In my last post, I briefly touched on different features of Windows Vista, which I think are important with regards to the view on Windows XP vs. Windows Vista. Let’s take a different approach now: I recently was on a panel in Eastern Europe where I was asked, which model generates more secure software: The shared source (like ours) or the Open Source. I asked back, whether they could define “more secure” for me. It turned out, that we were talking about vulnerabilities.
Let’s look at some statistics now and let’s start with vulnerabilities:
In Jeff Jones’ Desktop OS Vulnerability Report we published figures on vulnerabilities between Desktop OS Vendors and it turns out that this view already gives you a reason to migrate to Windows Vista:
But this is the view on an industry problem giving us confidence that our Security Development Lifecycle works. But how is the comparison between Widows XP and Windows Vista? He has a really interesting chart in there:
If we compare Windows XP and Windows Vista, we see different things:
- There are vulnerabilities we had to address in Windows XP which were not in Windows Vista anymore.
- There are vulnerabilities which had less impact on Windows Vista compared to Windows XP. A good example for this was the latest Out of Band Security Update we had to release, called MS08-067, which was Critical for all the OSs except Windows Vista and Windows Server 2008, where we rated it Important. The reason for that is UAC – even if you would have switched off the UI!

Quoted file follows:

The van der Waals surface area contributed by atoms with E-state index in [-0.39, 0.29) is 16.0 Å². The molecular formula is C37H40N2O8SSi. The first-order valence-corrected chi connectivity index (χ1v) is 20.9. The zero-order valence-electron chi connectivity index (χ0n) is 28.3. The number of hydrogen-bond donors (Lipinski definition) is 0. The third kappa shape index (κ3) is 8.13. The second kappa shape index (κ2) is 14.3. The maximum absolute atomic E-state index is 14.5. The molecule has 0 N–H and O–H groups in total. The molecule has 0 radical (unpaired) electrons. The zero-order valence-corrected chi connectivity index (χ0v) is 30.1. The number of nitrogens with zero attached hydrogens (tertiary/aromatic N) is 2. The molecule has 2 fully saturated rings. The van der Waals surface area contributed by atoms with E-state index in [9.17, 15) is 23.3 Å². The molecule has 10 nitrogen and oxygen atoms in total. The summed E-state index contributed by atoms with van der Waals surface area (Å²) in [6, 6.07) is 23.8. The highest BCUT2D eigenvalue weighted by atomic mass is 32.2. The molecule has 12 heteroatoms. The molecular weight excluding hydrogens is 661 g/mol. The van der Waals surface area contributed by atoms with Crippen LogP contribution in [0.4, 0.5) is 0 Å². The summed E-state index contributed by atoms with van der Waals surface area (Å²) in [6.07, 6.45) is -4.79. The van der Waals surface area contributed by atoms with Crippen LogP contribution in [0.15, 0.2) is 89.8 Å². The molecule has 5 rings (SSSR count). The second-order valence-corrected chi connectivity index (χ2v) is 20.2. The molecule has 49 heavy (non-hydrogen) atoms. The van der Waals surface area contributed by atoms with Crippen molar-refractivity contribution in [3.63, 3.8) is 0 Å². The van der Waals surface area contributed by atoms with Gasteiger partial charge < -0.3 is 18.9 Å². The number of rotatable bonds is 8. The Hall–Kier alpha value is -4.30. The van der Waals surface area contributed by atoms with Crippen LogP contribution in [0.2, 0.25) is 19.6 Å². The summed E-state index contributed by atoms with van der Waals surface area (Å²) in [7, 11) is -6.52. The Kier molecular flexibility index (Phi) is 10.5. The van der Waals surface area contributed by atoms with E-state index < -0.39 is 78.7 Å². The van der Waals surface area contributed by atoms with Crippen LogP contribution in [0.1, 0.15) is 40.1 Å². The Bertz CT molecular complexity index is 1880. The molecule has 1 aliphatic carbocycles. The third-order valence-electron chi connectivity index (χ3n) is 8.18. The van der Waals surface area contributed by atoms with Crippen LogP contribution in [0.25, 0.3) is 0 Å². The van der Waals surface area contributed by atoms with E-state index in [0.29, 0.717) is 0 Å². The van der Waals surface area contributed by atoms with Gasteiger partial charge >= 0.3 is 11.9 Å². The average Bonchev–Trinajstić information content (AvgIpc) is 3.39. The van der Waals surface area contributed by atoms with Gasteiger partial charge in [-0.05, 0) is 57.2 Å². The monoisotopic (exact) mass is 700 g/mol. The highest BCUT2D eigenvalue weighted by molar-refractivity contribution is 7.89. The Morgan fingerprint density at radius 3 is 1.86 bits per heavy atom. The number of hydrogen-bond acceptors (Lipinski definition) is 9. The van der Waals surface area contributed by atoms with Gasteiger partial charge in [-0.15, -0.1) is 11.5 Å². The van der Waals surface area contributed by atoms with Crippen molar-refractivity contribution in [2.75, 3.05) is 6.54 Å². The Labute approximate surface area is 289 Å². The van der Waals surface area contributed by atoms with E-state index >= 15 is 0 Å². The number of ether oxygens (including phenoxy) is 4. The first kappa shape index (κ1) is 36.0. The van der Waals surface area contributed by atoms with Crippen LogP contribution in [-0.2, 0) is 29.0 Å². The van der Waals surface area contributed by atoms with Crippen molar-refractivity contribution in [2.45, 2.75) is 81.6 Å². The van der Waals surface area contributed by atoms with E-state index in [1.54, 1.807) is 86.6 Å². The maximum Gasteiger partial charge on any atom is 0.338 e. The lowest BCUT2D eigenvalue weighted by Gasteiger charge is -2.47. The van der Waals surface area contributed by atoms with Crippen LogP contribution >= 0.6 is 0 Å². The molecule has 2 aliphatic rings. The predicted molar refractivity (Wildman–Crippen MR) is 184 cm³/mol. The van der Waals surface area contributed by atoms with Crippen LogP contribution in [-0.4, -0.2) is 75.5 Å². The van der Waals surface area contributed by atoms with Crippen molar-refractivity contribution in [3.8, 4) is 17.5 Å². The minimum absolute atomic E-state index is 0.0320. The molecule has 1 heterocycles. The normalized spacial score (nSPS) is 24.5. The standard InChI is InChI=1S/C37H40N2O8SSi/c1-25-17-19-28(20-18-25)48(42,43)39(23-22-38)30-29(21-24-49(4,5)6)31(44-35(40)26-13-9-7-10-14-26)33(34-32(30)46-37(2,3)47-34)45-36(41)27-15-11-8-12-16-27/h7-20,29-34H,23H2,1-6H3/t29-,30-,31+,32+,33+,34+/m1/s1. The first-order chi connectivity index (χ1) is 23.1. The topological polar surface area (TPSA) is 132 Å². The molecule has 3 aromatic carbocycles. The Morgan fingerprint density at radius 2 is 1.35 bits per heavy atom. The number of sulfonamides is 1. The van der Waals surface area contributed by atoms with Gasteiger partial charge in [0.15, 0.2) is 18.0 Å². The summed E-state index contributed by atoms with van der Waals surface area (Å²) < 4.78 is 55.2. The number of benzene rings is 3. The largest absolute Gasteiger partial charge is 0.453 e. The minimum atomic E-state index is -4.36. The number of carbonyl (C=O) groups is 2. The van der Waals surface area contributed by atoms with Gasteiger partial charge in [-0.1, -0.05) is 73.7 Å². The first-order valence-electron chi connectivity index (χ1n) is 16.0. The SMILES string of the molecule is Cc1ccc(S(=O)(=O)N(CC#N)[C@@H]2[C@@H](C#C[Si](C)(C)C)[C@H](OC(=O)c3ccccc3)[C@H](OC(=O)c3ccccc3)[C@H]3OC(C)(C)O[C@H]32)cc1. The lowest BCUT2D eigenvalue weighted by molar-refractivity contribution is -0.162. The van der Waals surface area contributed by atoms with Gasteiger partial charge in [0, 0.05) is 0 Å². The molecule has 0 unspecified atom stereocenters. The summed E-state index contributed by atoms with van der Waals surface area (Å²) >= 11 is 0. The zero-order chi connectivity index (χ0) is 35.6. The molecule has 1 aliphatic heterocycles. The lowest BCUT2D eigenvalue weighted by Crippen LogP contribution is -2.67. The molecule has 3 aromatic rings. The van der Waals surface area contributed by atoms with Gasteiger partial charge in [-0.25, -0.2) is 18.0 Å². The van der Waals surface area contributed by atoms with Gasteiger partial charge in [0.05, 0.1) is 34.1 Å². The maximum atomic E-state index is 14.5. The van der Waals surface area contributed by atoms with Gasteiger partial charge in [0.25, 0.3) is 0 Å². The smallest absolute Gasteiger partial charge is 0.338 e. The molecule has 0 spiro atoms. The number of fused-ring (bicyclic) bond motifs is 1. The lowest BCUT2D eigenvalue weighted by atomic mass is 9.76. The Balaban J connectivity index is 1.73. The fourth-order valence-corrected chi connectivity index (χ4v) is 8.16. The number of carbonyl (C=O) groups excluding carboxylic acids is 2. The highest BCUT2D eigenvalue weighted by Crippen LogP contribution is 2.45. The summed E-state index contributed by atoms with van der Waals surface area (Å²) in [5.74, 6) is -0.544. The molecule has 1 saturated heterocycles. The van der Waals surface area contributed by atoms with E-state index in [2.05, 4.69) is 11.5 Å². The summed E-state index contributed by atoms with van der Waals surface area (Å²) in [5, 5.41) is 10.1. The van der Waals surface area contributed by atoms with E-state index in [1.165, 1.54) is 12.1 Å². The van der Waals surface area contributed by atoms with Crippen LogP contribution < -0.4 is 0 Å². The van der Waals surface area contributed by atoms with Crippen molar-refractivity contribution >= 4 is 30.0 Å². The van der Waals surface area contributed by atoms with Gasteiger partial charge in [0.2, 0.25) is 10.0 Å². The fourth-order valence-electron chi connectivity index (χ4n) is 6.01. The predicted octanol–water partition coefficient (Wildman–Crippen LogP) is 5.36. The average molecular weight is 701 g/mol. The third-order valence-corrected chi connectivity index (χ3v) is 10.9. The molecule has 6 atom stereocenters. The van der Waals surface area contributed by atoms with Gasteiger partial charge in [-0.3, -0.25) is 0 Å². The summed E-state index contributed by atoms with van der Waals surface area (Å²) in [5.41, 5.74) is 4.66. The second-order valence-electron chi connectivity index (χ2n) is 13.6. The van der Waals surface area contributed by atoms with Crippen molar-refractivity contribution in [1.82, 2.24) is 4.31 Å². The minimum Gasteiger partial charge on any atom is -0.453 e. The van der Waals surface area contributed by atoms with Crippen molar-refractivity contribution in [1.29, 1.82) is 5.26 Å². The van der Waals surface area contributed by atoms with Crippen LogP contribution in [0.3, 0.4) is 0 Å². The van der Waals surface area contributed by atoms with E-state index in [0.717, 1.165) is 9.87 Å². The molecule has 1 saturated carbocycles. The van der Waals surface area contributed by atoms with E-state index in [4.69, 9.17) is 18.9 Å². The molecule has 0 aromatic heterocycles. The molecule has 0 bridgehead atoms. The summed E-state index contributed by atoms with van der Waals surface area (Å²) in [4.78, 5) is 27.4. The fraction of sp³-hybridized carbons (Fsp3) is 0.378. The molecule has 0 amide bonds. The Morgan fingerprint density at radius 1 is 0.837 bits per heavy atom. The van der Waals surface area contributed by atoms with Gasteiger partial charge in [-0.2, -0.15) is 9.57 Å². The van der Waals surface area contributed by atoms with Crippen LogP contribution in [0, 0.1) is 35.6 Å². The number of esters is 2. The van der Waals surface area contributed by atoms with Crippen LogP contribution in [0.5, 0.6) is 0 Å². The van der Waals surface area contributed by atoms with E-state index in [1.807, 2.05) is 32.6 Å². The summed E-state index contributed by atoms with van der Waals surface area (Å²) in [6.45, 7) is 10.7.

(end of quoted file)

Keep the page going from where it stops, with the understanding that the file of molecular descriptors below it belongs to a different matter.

- Finally, there was one vulnerability which was introduced in new code in Windows Vista.
So, this picture shows very well that defense in depth in Windows Vista (with technologies like ASLR, DEP, UAC etc.) actually pays off.
An other view on this is the attack/malware side. In our Security Intelligence Report v5 we talk about browser-based exploits and where the criminals attack the victims on Windows XP and Windows Vista. If you look at the XP picture you see the following:
With regards to browser-based exploits, 58% of the time, Microsoft software was attacked and 42% 3rd party. This changes drastically in Windows Vista:
Here our software drops to 6%!
In the Security Intelligence Report we have some other figures as well (like the malware infection rate on the different OS) but I want to leave it with that.
We once discussed in our community an interesting question: If we could give our customers just one advice, what would that be? I think it would be to stay on the latest versions of all your software. The reason is not license fees or anything like that. The reason is that this is the only way to cope with the changing threat landscape!